Although the FSC informed the exchanges they needed to register and report their activities, the exchanges did not comply. The FSC has moved to block access to these exchanges in the country, including by asking communications authorities to block access to the exchanges' websites. The FSC pointed to the risk of user data leaks and money laundering as motivations for their action.
Those operating unregistered exchanges in the country could face up to five years imprisonment or a ₩50 million ($37,900) fine, and be barred from registering in the country for five years.
The only evidence Hillman provided was a redacted conversation via LinkedIn, where he denies meeting with someone, and they reply: "they impersonated your hologram. This person sent me a zoom link then your hologram was in the zoom". (Again, hologram?) Amusingly, Hillman waxes poetic about the importance of security at Binance throughout the whole post, while also including a LinkedIn screenshot with a name that's blurred so poorly it remains completely legible.
Hillman goes on to claim, with no further evidence, that "a sophisticated hacking team used previous news interviews and TV appearances over the years to create a 'deep fake' of me". If so, this would be remarkable, as to date video deepfakes have mostly been limited to robotic-sounding and grainy pre-recorded Elon Musk impersonations, rather than anything that can respond naturally and quickly to alive conversation.
Another possible explanation is that Hillman is trying to cover Binance's collective ass after being caught taking listing fees for tokens they never list. But who's to say, really — maybe deepfakers have made a considerable breakthrough with startling implications, and Hillman just didn't feel it was important to elaborate on.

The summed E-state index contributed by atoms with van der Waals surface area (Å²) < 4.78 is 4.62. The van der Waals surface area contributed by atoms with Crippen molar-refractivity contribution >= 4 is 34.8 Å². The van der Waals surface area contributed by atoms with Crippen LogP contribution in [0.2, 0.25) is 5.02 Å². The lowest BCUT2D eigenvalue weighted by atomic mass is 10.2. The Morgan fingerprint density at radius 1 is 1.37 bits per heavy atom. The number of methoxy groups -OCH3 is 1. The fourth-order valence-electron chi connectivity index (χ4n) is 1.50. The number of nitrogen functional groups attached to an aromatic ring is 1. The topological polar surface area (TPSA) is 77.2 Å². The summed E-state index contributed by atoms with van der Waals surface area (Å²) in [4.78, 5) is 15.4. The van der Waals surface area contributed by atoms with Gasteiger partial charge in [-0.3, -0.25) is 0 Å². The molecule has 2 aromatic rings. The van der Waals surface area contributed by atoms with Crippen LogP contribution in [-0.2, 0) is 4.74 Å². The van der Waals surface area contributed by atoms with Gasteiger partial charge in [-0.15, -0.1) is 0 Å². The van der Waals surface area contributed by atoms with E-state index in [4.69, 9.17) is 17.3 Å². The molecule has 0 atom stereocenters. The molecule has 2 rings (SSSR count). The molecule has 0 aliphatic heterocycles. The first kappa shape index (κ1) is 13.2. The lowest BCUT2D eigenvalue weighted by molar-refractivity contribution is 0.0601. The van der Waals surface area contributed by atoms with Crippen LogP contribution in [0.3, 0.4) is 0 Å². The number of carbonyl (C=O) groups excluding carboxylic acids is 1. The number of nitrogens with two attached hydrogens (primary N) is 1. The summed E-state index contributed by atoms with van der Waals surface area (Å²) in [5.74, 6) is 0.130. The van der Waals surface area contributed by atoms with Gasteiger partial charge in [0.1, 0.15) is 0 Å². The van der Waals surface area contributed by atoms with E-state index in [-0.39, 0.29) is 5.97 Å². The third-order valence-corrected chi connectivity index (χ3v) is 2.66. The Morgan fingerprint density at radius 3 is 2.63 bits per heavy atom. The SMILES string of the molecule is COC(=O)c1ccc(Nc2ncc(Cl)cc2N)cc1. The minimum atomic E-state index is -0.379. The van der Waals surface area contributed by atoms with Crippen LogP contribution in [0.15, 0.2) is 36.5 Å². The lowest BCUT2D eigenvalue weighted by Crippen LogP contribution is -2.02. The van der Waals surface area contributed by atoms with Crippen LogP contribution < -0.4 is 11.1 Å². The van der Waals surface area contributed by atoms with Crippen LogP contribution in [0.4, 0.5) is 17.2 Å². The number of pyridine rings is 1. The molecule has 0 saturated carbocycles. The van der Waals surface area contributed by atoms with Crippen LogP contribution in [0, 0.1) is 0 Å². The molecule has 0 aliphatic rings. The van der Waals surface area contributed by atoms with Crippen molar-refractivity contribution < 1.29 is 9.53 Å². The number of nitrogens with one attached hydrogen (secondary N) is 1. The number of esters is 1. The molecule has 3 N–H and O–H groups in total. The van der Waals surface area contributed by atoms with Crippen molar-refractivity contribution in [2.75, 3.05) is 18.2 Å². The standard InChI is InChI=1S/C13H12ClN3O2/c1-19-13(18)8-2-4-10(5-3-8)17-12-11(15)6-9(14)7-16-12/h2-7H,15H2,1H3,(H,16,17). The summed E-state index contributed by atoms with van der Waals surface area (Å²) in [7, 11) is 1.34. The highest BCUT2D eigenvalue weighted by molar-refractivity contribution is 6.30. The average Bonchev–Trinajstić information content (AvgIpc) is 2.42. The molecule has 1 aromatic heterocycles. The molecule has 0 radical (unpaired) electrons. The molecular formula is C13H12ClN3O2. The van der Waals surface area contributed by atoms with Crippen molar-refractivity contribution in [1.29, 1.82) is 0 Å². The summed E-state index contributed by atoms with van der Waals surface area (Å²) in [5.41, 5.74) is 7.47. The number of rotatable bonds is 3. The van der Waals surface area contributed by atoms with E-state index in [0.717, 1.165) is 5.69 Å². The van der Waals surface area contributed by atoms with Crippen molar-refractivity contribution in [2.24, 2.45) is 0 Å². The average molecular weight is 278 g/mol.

- "Scammers Created an AI Hologram of Me to Scam Unsuspecting Projects", Binance
- "Binance executive claims scammers made a deepfake of him", The Verge
- "News: $3b Bitcoin scam, BitConnect, Tezos ruling, bad ICO news, BitFi, Augur, Voatz", David Gerard
- "Update: Binance charged Blockstack $250,000 prior to listing Stacks, but both say it's not a listing fee", The Block
But Neumann has so far enjoyed a comeback thanks to the likes of Andreessen Horowitz, who led a $70 million funding round in May for Neumann's "Flowcarbon" startup, which aims to sell tokenized carbon credits — sorry, "Goddess Nature Tokens" — to companies trying to green up their image.
Andreessen Horowitz is now enabling another one of Neumann's new crypto schemes to the tune of $350 million — its largest investment to date. This one is just called "Flow", in which Neumann is returning to the real estate industry in a company that aims to help with the residential housing crisis... with blockchain, somehow.
God forbid the venture capitalists give money to deserving founders who haven't already been given, and squandered, a chance. Responding to the news that a16z had put $350 million into Neumann's new gambit — an amount larger than the money raised by all Black-founded startups in the US combined in Q2 — author and investor Kathryn Finney said it was a "slap in the face". "It sends a signal that you can really mess up as a white guy and still get second chances to win," she said.
Several weeks earlier, major crypto exchange FTX announced that they had removed HUSD from their USD basket, meaning they would not be able to be used as collateral.
Huobi worked to distance itself from HUSD as the coin de-pegged, emphasizing that the token is maintained by a different entity and claiming to have exited their stake in that entity in April. However, the token was originally launched by Huobi in 2018, and Huobi has continued to run promotions involving the token as recently as July.